Preferably, the one or more cell populations capable of ameliorating cardiovascular disease are selected from the group consisting of: differentiated cells, progenitor cells, and stem cells. Advantageously, differentiated cells can be selected from the group consisting of: myocytes, cardiomyocytes, and striated muscle cells. In further embodiments, progenitor cells can be selected from the group consisting of: endothelial progenitor cells, cardiovascular progenitor cells, and hematopoietic progenitor cells. In other embodiments, stem cells can be selected from the group consisting of: embryonic stem cells, cord blood stem cells, placental stem cells, bone marrow stem cells, amniotic fluid stem cells, amniotic membrane stem cells, menstrual blood derived stem cells, endometrial regenerative cells, neuronal stem cells, circulating peripheral blood stem cells, mesenchymal stem cells, germinal stem cells, adipose tissue derived stem cells, exfoliated teeth derived stem cells, hair follicle stem cells, dermal stem cells, parthenogenically derived stem cells, reprogrammed stem cells and side population stem cells.
The one or more cell populations provided herein can include both mesenchymal stem cells and CD34 cells.
Preferred antioxidants used herein can be selected from the group consisting of: ascorbic acid and derivatives thereof, alpha tocopherol and derivatives thereof, rutin, quercetin, ascorbic acid, allopurinol, hesperedin, lycopene, resveratrol, tetrahydrocurcumin, rosmarinic acid, Ellagic acid, chlorogenic acid, oleuropein, alpha-lipoic acid, glutathione, polyphenols, pycnogenol, retinoic acid, ACE Inhibitory Dipeptide Met-Tyr, recombinant superoxide dismutase, xenogenic superoxide dismutase, and superoxide dismutase, for example.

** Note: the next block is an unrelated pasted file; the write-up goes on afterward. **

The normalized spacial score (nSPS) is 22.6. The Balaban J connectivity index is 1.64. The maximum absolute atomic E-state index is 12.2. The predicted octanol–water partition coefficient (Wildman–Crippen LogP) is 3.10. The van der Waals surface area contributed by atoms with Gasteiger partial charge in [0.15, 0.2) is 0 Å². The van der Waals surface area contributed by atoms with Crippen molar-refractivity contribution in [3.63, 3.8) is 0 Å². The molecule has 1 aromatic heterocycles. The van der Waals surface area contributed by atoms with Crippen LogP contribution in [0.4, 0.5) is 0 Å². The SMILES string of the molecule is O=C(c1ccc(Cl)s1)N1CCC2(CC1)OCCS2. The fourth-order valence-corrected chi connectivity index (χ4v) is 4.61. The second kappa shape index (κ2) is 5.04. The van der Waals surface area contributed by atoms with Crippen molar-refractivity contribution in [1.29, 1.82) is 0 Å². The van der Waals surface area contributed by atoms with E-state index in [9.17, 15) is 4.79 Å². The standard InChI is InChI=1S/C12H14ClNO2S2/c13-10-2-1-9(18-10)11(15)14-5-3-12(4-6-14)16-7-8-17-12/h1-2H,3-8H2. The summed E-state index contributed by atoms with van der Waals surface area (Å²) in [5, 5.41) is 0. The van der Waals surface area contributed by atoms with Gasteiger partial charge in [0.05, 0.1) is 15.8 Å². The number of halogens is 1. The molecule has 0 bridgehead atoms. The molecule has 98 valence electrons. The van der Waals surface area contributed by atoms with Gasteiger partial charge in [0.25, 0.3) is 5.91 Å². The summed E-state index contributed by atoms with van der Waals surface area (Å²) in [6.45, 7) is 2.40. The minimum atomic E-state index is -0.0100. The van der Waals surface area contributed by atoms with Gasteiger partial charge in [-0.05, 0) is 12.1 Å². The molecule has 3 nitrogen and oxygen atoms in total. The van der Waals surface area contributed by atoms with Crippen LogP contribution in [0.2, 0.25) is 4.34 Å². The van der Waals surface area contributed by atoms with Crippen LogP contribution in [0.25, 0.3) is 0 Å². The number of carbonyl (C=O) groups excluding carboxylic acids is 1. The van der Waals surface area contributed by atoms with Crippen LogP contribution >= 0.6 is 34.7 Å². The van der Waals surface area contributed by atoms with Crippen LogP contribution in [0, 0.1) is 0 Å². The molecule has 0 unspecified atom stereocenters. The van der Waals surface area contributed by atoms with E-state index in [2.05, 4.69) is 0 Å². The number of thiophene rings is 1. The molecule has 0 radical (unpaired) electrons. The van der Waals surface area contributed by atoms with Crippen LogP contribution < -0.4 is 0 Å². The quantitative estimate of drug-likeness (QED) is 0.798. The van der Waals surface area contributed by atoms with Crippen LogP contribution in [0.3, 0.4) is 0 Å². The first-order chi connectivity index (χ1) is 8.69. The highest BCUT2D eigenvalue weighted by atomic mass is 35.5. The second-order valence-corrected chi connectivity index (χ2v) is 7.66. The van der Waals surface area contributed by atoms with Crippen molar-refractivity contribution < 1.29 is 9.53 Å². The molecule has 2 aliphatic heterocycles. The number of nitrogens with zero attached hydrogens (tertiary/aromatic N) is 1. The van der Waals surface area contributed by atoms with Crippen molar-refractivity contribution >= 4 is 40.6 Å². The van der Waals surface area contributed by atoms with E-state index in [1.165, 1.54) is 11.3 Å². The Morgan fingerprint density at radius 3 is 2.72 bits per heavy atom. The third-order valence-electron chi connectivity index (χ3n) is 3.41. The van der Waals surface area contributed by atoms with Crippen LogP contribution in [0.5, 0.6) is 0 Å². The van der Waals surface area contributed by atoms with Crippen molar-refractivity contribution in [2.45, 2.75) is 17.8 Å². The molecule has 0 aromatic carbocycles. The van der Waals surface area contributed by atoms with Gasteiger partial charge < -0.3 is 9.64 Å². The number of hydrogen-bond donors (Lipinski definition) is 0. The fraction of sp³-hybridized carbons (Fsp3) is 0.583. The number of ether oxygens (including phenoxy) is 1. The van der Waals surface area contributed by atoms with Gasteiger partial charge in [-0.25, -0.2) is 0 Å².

In preferred embodiments, the antioxidant can be administered to the subject prior to, concurrently with, or subsequent to the administration of said one or more cell populations and at a concentration sufficient to reduce oxidative stress from inhibiting the ameliorating effects of said one or more cell populations on said cardiovascular disease.
Further methods can include measuring the oxidative stress in the subject prior to the administration of said one or more cell populations, and wherein the antioxidant is administered at a concentration and frequency based upon said measurement of oxidative stress.
An additional method of treating cardiovascular disease can include: a) identifying a subject suffering from cardiovascular disease; b) administering a mesenchymal stem cell population to said subject; b) administering a CD34 positive stem cell population to said subject; and c) administering ascorbic acid intravenously to said subject in a combined amount sufficient to ameliorate said cardiovascular disease.